In part 0 of our web server security series, we discuss things to consider before setting up a server. These considerations are very important to ensure secure operation of your server in future.
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How not to start
Many server hardening or server security guides directly start with installing software packages and changing some configuration files. This is fine for experienced server administrators. However, people who try to set up their first server hit on problems and most importantly they very likely forget things that aren’t covered by such guides.
So, please do not start to set up your first server by blindly following any guide on the internet (including our guides!).
You are responsible for your server
A server is just another computer connected to the internet. Contrary to your IT at home (e.g., smartphone, IoT devices, laptop), the server must be reachable from the internet to provide its services. Most likely, servers are located in data centers of server hosting companies. Oftentimes, customers can either get virtual servers or dedicated (physical) servers. In both cases, the customer is responsible for secure setup and operation of the server.
So, it is your responsibility to secure your server. Securing a server not only means to configure it once. Security includes technology, processes/organization and people. Image an office building with dozens of smoke detectors and fire extinguishers on each floor. In case of fire, this technology becomes useless if nobody knows how to use it and where these things are located.
The same is true for server security (and for information security, in general). For instance, server log files are useless if you don’t check them regularly, or there could be patches for critical security vulnerabilities that need to be installed while you are on vacation for a week. You need a basic security concept.
Your basic (security) concept
In the following, we won’t describe an extremely detailed all-in-one security concept. It is more about getting a basic idea what you want to achieve by operating your own server, and things you need to consider during setup and regular operation. A well-known approach here is the PDCA method: plan → do → check → act (and repeat).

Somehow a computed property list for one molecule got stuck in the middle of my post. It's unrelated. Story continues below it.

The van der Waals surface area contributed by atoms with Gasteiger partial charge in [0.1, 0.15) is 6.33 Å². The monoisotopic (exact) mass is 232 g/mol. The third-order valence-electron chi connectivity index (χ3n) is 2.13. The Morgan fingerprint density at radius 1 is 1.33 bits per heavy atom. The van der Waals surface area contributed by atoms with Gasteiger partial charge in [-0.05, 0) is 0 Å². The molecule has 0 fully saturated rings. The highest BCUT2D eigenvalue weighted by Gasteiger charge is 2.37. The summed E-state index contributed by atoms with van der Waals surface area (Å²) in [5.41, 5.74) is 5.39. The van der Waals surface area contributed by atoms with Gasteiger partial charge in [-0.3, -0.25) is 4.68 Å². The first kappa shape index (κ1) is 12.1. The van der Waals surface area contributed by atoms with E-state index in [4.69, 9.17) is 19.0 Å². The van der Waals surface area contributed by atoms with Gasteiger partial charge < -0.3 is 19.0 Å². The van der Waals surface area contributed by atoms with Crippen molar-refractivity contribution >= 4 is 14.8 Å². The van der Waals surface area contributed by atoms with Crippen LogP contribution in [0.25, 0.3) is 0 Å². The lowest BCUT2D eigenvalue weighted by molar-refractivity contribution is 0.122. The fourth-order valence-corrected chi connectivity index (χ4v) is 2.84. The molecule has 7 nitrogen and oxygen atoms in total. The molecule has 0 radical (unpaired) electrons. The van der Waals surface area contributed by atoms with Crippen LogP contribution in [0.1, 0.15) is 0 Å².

It is not only important to think about server security, but also to write it down. You don’t need a Configuration Management Database (CMDB) as a private user to manage one or two servers. You can simply use a common text editor.
Think about the following and write down all of your replies (especially mark questions without answers):
- What do you want to achieve by self-hosting? Do you want to host your own blog, network storage, or synchronization service for calendars and contacts?
- Which services (software packages) do you need? Do you need these services anywhere or is it sufficient if they are available on your LAN only? Is the software you need maintained, or are there dozens of open issues on the internet and no one replies? How do you get security updates for the software? Are there any security features included (e.g., 2FA, TLS) or do you need to implement them using other technology (e.g., VPN, full-disk encryption)? How do you document any configuration changes? Are there any software dependencies that may break other software?
- Which operating system do you need for these services? Do you know how to maintain these operating systems? How do you get security updates? How do you want to access the server (e.g., using VPN, or SSH)? How do you back up your data and prevent data loss? How do you conduct recovery tests to ensure that your backups are actually working?
- How do you monitor log files and file integrity? How do you learn about security-relevant activities like failed log-in attempts? How do you get notified of suspicious events and possible security incidents? How do you quickly install security updates even if you are not available? How do you check if configuration files are up-to-date (e.g., removal of legacy parameters)?